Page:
Dr. Hesselius, of course, appears in both stories. Some have suggested that this character is literature's first "occult detective." But, IMO, in the stories I've read where the doctor figures, his function is just to be a listening ear for haunted characters to tell their stories to, and a collector of occult lore. His role is passive, not active like that of true occult detective characters like Carnacki or Flaxman Low, who get out of the office, take on supernatural baddies on their own turf, and actively thwart them. Where he appears, Hesselius has more in common with figures like Irving's Geoffrey Crayon or Diedrich Knickerbocker: a filtering narrative voice to add, to use Irving's term, "resonance" to the tale.


message 14: by Danielle The Book Huntress , Jamesian Enthusiast (new) - rated it 3 stars

 Danielle The Book Huntress  (gatadelafuente) | 1347 comments Mod
Danielle The Book Huntress (Back to the Books) wrote: "Thoughts on Green Tea?"

I've read this one before. This time I listened, and the listening experience was pretty rich, even with the mechanical Kindle voice. It's fairly horrible what this poor guy was experiencing. This vision seemed to be wearing down his will until he couldn't take it anymore.

Interesting observation: I didn't drink green tea around the 1st time I read this, and now I do, so it's kind of funny to think that I might be susceptible to this thinning of the veil. :)


message 15: by Danielle The Book Huntress , Jamesian Enthusiast (new) - rated it 3 stars

 Danielle The Book Huntress  (gatadelafuente) | 1347 comments Mod
Comments/Questions about "The Familiar"?


message 16: by Danielle The Book Huntress , Jamesian Enthusiast (new) - rated it 3 stars

 Danielle The Book Huntress  (gatadelafuente) | 1347 comments Mod
Werner, I agree with you comments on Hesselius. To me, he seems like more of a plot device and a way to construct a frame story around interconnected stories. I would have liked to see him interact more in the narrative.


message 17: by Robert (new)

Robert Kratky (bolorkay) | 14 comments Where can I find a free copy of "Carmilla", online?

Thank You


Quirkyreader | 5 comments Robert,

Try Project Gutenberg or feed books.


message 19: by Werner (new)

Werner Robert wrote: "Where can I find a free copy of "Carmilla", online?

Thank You"


Here's the Project Gutenberg link: http://www.gutenberg.org/ebooks/10007


message 20: by Danielle The Book Huntress , Jamesian Enthusiast (new) - rated it 3 stars

 Danielle The Book Huntress  (gatadelafuente) | 1347 comments Mod
What did you guys think about Mr. Justice Harbottle?"


message 21: by Werner (last edited Oct 18, 2017 06:56AM) (new)

Werner "Mr. Justice Harbottle" is one of my favorite (in fact, probably my top favorite!) among Le Fanu's short stories; Carmilla is really more of a novella. It's an example of one of the basic story-line types in supernatural fiction, in which supernatural agency functions as an instrument of justified retribution on a very unlikable character, a motif that I happen to like (I think it appeals to my sense of justice); and it's a very effective and original treatment of the theme, with the explicit use of the milieu of the court system --the locus where justice is actually supposed to be meted out.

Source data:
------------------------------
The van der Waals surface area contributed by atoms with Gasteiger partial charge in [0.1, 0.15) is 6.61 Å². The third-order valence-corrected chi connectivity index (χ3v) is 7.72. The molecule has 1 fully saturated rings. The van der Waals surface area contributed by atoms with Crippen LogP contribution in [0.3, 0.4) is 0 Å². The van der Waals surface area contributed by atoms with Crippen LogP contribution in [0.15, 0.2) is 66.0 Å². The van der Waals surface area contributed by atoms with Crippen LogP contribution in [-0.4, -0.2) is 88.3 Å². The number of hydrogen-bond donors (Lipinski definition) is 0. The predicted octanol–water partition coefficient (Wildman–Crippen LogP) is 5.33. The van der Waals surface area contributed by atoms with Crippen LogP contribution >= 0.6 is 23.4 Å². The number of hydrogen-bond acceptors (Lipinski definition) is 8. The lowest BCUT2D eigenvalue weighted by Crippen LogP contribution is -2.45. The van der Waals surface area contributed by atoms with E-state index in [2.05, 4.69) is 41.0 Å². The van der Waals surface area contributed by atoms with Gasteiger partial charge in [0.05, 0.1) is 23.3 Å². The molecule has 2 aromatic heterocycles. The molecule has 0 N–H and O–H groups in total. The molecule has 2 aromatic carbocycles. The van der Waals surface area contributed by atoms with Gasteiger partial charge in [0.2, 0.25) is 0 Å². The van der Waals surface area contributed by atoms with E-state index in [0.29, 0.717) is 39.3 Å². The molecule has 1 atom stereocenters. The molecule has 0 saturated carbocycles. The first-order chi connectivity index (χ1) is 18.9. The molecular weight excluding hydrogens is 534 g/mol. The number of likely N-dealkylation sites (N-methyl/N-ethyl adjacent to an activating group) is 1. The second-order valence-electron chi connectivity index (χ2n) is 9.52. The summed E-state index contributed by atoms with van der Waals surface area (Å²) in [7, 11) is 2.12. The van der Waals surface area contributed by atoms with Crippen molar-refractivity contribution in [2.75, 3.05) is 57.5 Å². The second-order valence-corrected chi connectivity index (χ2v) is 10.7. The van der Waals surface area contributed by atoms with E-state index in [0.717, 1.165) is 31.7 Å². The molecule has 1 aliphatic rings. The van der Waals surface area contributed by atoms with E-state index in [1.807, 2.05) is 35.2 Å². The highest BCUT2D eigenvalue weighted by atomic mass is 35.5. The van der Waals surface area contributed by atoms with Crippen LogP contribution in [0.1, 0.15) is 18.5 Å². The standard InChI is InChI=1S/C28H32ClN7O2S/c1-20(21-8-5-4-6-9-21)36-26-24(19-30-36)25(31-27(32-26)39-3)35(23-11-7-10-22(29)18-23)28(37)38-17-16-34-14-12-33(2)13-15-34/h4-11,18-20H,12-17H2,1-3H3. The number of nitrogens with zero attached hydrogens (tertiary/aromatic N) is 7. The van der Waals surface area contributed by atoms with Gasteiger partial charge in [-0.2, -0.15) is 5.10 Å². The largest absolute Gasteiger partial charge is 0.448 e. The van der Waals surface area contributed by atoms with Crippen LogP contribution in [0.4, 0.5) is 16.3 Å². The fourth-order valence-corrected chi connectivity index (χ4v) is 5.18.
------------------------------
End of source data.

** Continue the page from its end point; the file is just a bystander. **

message 22: by Danielle The Book Huntress , Jamesian Enthusiast (new) - rated it 3 stars

 Danielle The Book Huntress  (gatadelafuente) | 1347 comments Mod
Werner wrote: ""Mr. Justice Harbottle" is one of my favorite (in fact, probably my top favorite!) among Le Fanu's short stories; Carmilla is really more of a novella. It's an example of one of the basic story-lin..."

I agree with you on liking the concept of supernatural justified retribution, Werner. I think this was a very well-written story.


message 23: by Danielle The Book Huntress , Jamesian Enthusiast (new) - rated it 3 stars

 Danielle The Book Huntress  (gatadelafuente) | 1347 comments Mod
Danielle The Book Huntress (Back to the Books) wrote: "Comments/Questions about "The Familiar"?"

I thought it was okay. I am not a big fan of the plot twist of gas lighting. I hate how it seemed like the main character was going crazy. Also, I wasn't sure if he had abused the ghost's daughter or if he stopped abuse of the daughter by the man who became his tormentor. If the latter, than I didn't like that he was being stalked.


message 24: by Danielle The Book Huntress , Jamesian Enthusiast (new) - rated it 3 stars

 Danielle The Book Huntress  (gatadelafuente) | 1347 comments Mod
How are you liking The Room in the Dragon Volant"?


message 25: by Danielle The Book Huntress , Jamesian Enthusiast (new) - rated it 3 stars

 Danielle The Book Huntress  (gatadelafuente) | 1347 comments Mod
It's the final full week of the read. Let's talk about Carmilla.


message 26: by Werner (new)

Werner Danielle, you ought to link to your own excellent review of Carmilla here! (Or with your permission, I'd be glad to do it for you if that would save you some time.)


back to top